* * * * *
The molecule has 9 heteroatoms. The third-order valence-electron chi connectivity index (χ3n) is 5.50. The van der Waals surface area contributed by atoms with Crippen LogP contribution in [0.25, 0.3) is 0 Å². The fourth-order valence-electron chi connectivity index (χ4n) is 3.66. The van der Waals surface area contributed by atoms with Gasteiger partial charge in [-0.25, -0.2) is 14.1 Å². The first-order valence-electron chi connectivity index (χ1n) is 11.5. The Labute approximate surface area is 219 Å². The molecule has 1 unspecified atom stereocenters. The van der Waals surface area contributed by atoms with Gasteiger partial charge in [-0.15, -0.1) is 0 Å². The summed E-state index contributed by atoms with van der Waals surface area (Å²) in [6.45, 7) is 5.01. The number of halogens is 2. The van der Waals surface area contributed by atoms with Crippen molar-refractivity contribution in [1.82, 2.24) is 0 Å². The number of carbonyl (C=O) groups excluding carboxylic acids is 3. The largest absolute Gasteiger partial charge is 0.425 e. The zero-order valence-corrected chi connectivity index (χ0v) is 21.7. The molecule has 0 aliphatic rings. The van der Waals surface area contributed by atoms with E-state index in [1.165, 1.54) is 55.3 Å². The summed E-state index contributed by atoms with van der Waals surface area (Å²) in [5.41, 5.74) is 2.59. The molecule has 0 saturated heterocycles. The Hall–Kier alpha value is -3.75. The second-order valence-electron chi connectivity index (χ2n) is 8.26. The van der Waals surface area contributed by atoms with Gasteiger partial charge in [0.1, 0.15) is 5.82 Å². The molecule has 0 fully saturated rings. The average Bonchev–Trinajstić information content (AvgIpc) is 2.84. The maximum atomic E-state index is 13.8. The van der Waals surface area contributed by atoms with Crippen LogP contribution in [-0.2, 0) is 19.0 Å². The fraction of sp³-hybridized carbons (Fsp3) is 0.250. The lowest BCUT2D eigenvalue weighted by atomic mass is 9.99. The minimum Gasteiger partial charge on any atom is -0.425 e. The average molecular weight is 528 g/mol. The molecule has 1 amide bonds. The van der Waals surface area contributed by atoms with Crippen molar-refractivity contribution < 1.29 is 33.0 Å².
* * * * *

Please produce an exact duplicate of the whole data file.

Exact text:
The molecule has 9 heteroatoms. The third-order valence-electron chi connectivity index (χ3n) is 5.50. The van der Waals surface area contributed by atoms with Crippen LogP contribution in [0.25, 0.3) is 0 Å². The fourth-order valence-electron chi connectivity index (χ4n) is 3.66. The van der Waals surface area contributed by atoms with Gasteiger partial charge in [-0.25, -0.2) is 14.1 Å². The first-order valence-electron chi connectivity index (χ1n) is 11.5. The Labute approximate surface area is 219 Å². The molecule has 1 unspecified atom stereocenters. The van der Waals surface area contributed by atoms with Gasteiger partial charge in [-0.15, -0.1) is 0 Å². The summed E-state index contributed by atoms with van der Waals surface area (Å²) in [6.45, 7) is 5.01. The number of halogens is 2. The van der Waals surface area contributed by atoms with Crippen molar-refractivity contribution in [1.82, 2.24) is 0 Å². The number of carbonyl (C=O) groups excluding carboxylic acids is 3. The largest absolute Gasteiger partial charge is 0.425 e. The zero-order valence-corrected chi connectivity index (χ0v) is 21.7. The molecule has 0 aliphatic rings. The van der Waals surface area contributed by atoms with E-state index in [1.165, 1.54) is 55.3 Å². The summed E-state index contributed by atoms with van der Waals surface area (Å²) in [5.41, 5.74) is 2.59. The molecule has 0 saturated heterocycles. The Hall–Kier alpha value is -3.75. The second-order valence-electron chi connectivity index (χ2n) is 8.26. The van der Waals surface area contributed by atoms with Gasteiger partial charge in [0.1, 0.15) is 5.82 Å². The molecule has 0 fully saturated rings. The average Bonchev–Trinajstić information content (AvgIpc) is 2.84. The maximum atomic E-state index is 13.8. The van der Waals surface area contributed by atoms with Crippen LogP contribution in [-0.2, 0) is 19.0 Å². The fraction of sp³-hybridized carbons (Fsp3) is 0.250. The lowest BCUT2D eigenvalue weighted by atomic mass is 9.99. The minimum Gasteiger partial charge on any atom is -0.425 e. The average molecular weight is 528 g/mol. The molecule has 1 amide bonds. The van der Waals surface area contributed by atoms with Crippen molar-refractivity contribution < 1.29 is 33.0 Å².